I've watched EPD be pretty volatile over the years, but through it all they managed the company well and kept the distributions flowing. Over the 6 or 7 years I've held it, I've gotten paid close to $11 per share in distributions. Shares are now down about $5 from my basis (after the "horse trading I do in selling a little on rips and buying a little on dips). Would have been better putting all that money into AMZN or MSFT... Oh well.

In the meantime, I'm holding at $19 confident they will keep making distributions and that the stock will get back to my basis around $24. May take some time, but I can wait.

If I had to do it all over again, I probably would completely avoid the energy sector... but given that I'm in it, EPD is about as a good a place as any.
Very similar situation. Started buying in 2014 and have bought all the way down to the low teens such that my basis is approx 24 as well. Wondering about the tax complications of your buying and selling of shares. Seems as if it would things difficult. Long EPD, MMP, and WMB
Vandooman profile picture
Not sure whether you mean your basis as what you paid or the reduced cost basis after returns of capital. Of course the latter doesn't matter in an IRA. Unlike many, I keep my MLPs in an IRA. I don't want any tax consequences in selling if I don't like the name anymore. In a taxable account you can easily have taxes to pay whether your stock is below what you paid or not. 5 years or more of returns on capital shrink your tax cost basis substantially. I had several at zero at one time. I hope all are aware that some of the gain above your tax basis will be taxed at your full incremental tax rate. There is a false idea out there that all will taxed at the capital gains rate.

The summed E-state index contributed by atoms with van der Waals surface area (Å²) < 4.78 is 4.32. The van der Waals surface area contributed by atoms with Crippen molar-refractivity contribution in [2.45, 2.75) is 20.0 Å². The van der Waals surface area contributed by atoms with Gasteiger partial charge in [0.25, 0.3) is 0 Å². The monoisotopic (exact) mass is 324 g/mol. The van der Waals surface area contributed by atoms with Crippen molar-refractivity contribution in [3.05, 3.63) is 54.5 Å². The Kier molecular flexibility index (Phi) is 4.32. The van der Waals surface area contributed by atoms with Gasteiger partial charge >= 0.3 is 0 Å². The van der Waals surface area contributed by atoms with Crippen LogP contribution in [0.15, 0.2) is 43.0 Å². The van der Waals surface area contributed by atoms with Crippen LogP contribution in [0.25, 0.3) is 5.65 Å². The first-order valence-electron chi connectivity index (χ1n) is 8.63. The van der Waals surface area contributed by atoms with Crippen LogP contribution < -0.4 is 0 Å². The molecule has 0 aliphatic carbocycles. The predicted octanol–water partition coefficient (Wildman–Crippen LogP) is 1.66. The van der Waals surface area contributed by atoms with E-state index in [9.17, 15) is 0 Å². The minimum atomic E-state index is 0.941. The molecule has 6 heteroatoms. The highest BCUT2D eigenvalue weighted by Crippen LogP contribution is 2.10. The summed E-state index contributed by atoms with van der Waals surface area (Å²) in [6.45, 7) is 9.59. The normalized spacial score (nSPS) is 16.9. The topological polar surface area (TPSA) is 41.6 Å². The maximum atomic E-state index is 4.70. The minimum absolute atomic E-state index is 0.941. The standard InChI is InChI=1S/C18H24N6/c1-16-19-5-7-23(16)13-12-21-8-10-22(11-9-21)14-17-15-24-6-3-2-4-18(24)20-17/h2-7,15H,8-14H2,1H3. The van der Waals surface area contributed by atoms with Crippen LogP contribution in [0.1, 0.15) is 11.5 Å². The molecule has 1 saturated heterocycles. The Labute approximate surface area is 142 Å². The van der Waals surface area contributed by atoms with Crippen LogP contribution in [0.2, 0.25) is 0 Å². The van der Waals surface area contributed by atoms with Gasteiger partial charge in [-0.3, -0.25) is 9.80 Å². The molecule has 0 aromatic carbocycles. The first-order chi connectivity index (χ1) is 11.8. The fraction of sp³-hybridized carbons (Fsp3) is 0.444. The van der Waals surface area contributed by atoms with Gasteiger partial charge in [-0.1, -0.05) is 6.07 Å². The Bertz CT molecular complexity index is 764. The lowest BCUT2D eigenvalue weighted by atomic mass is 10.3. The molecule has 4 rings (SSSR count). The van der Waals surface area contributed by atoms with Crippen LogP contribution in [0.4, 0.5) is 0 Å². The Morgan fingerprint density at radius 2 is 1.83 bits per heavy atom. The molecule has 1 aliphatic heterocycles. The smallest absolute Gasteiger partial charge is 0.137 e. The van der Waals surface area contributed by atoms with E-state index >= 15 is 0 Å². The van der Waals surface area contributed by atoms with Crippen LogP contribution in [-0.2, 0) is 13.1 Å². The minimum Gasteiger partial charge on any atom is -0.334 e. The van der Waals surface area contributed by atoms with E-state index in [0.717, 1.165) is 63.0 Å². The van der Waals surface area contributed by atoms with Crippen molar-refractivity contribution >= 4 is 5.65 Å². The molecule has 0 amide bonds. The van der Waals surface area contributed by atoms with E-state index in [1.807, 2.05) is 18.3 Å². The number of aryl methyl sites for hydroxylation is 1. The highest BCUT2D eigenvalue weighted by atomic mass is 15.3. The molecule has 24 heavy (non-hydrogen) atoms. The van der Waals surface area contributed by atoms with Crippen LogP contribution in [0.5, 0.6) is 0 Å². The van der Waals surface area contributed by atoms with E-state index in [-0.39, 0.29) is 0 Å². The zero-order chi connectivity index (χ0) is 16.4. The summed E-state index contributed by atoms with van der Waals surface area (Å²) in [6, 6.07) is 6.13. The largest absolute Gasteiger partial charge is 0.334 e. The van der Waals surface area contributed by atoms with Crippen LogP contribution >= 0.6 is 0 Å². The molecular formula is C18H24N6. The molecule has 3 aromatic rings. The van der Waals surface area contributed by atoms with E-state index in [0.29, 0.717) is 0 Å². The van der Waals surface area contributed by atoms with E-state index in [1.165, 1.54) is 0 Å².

My basis includes my buying and selliing shares, but it excludes distributions. So with the stock at $19, plus having gotten $11 worth of distributions, I have a current net value of $30 and a basis of $24. 25% return over all those years is better than zero, but it isn't very good.
Your weeklies are always informative and helpful, Mr. Howard. Thank you.

Guess we're all in the dark for now on the OKE offering.

Retired income investor
smurf profile picture
Yeah, my EPD settled back to around where I bought it some time ago. Oh, well, it's the best in breed and I'm at least being paid well to to be patient.

Besides, this could be the time buy in, per the "greedy when others are fearful thing"! But, maybe not, as these midstream LPs are different animals.
ggidley profile picture
Thanks for the recap Hinds...always appreciate your work.